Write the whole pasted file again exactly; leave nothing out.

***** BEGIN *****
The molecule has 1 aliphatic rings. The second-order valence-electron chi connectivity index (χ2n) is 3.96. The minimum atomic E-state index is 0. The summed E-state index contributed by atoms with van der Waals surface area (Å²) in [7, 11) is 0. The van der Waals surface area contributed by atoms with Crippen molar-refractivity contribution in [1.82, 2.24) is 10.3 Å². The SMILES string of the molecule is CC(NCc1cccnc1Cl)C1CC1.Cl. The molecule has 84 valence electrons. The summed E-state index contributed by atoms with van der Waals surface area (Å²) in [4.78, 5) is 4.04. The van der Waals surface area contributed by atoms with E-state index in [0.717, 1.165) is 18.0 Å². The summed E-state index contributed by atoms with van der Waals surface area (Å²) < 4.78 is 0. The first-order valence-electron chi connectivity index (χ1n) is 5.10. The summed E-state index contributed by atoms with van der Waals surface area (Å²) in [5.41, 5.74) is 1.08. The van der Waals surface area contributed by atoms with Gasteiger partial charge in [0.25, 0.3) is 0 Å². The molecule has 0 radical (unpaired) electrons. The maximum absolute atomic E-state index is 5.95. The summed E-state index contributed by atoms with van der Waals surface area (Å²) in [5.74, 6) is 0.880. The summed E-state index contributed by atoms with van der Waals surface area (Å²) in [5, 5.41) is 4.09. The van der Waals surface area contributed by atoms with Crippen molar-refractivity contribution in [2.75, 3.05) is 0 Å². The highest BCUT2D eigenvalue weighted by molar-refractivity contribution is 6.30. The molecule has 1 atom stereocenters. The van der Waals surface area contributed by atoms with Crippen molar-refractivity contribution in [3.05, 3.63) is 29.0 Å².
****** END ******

The molecule has 1 aliphatic rings. The second-order valence-electron chi connectivity index (χ2n) is 3.96. The minimum atomic E-state index is 0. The summed E-state index contributed by atoms with van der Waals surface area (Å²) in [7, 11) is 0. The van der Waals surface area contributed by atoms with Crippen molar-refractivity contribution in [1.82, 2.24) is 10.3 Å². The SMILES string of the molecule is CC(NCc1cccnc1Cl)C1CC1.Cl. The molecule has 84 valence electrons. The summed E-state index contributed by atoms with van der Waals surface area (Å²) in [4.78, 5) is 4.04. The van der Waals surface area contributed by atoms with E-state index in [0.717, 1.165) is 18.0 Å². The summed E-state index contributed by atoms with van der Waals surface area (Å²) < 4.78 is 0. The first-order valence-electron chi connectivity index (χ1n) is 5.10. The summed E-state index contributed by atoms with van der Waals surface area (Å²) in [5.41, 5.74) is 1.08. The van der Waals surface area contributed by atoms with Gasteiger partial charge in [0.25, 0.3) is 0 Å². The molecule has 0 radical (unpaired) electrons. The maximum absolute atomic E-state index is 5.95. The summed E-state index contributed by atoms with van der Waals surface area (Å²) in [5.74, 6) is 0.880. The summed E-state index contributed by atoms with van der Waals surface area (Å²) in [5, 5.41) is 4.09. The van der Waals surface area contributed by atoms with Crippen molar-refractivity contribution in [2.75, 3.05) is 0 Å². The highest BCUT2D eigenvalue weighted by molar-refractivity contribution is 6.30. The molecule has 1 atom stereocenters. The van der Waals surface area contributed by atoms with Crippen molar-refractivity contribution in [3.05, 3.63) is 29.0 Å².